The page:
These tools start to help a shift to seeing the world through a slightly different lens. It doesn’t mean that there aren’t still problems and that everything in the world is lovely but it does help to look at how we can move forward from the “isn’t it awful” coffee talk into something that might help contribute to better organisations and governments.

Learning Technologies – Using Photographs to Enhance Learning

One of the requests I hate to get from events is “can you type up the flipcharts?” This request means that I have to carry lots of paper with me and then balance it on my desk as I try to type it into some kind of coherent order.  With the aid of Google’s excellent free on line photo album, Picasa (www.picasa.google.co.uk) I no longer need to do this.

 As I facilitate a group I take photographs as we go along of any “outputs” This could include activities involving sticky notes, it could be group activities where each group has written their own flipchart and it could be flipcharts I have written in response to suggestions from the group.

 When I get back to my office I upload the photographs into Picasa on my computer and I can crop the photographs to eliminate bits of door, window which are unlikely to enhance the learning. I then upload the photographs to the web albums and create a private album for that group. I can put captions and messages with the pictures so that they give more explanation if needed. I can put the photographs in an order which helps make sense of the learning.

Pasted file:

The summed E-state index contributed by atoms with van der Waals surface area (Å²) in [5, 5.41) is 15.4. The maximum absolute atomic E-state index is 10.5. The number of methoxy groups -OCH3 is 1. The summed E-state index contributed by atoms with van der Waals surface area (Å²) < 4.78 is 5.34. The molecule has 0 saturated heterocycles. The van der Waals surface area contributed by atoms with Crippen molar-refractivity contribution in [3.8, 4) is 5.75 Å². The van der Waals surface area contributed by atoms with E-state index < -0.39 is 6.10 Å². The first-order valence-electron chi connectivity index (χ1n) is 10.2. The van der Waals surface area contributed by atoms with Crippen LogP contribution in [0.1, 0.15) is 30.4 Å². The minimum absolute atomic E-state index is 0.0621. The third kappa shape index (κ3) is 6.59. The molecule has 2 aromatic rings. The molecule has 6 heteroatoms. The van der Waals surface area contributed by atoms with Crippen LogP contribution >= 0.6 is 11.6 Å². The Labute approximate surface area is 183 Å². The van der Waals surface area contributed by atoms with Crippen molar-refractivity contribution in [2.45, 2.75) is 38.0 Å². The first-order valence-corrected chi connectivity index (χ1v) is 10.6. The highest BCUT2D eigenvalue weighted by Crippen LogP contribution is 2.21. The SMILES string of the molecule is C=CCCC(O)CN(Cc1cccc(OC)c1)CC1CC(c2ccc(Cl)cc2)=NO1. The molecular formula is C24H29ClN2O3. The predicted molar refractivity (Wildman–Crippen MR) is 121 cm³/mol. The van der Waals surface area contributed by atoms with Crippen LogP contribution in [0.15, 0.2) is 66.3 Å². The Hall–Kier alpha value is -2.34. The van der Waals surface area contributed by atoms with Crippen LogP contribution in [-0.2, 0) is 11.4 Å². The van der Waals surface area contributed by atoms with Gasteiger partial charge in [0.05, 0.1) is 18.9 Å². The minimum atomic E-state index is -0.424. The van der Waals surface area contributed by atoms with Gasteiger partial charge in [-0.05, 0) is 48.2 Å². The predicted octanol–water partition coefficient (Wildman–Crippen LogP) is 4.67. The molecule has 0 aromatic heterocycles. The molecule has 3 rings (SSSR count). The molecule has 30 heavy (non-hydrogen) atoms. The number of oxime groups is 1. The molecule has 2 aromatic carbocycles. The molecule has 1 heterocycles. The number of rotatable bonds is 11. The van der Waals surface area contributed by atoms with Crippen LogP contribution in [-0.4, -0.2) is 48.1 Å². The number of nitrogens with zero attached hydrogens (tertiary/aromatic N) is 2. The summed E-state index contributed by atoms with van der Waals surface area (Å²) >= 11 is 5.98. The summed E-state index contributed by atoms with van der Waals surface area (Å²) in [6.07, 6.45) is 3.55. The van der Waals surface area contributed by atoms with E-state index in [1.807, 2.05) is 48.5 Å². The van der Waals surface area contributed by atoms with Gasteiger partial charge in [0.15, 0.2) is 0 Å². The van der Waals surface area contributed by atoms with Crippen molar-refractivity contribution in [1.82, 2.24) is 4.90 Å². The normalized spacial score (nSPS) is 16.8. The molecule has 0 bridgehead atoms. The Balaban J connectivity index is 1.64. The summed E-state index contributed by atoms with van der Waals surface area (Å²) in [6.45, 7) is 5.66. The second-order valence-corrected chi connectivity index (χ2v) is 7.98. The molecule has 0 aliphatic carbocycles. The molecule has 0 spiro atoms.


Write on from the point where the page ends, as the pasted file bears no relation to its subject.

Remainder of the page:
I can then send a link to the album in a follow up email to the participants. If individuals want to use the outputs in a report they can either insert the photographs or they can use the photographs to make their own transcript of the event. Only the recipients of the link can view the photographs and I do stressed this when checking at the beginning if they are ok if I take photographs.

 One of the additional benefits to keeping on line albums for each group is for my own professional development. I was reviewing some of my albums last week and I could see themes emerging in the way I was working with groups, over the last 2 years my outputs have become more visually orientated.

 I presented a conference last year and it was sponsored by 3M. This introduced me to the world of the Large Post It note, some of the ones I was given were A6 size. http://solutions.3m.co.uk/wps/portal/3M/en_GB/Post-Its/Post-It/Products/LargePostIt/

They are in amazing vibrant colours and really do stick to the walls. I think having these in my tool kit has opened up some different approaches to team facilitation than the old style “brain dump” onto Post It Notes.

 I have also been using image cards from St.Lukes Resources http://www.innovativeresources.org/ which are beautiful and enable groups to explore visual metaphors. It is fascinating to see this change in my portfolio so I recognise that the Picasa albums are part of my Continuing Professional Development log as well as being a great way of helping groups to keep a visual record and from enabling me to politely say “no I don’t type up flipcharts but I do provide a visual record”.

  www.bellthompson.co.uk to see some of my albums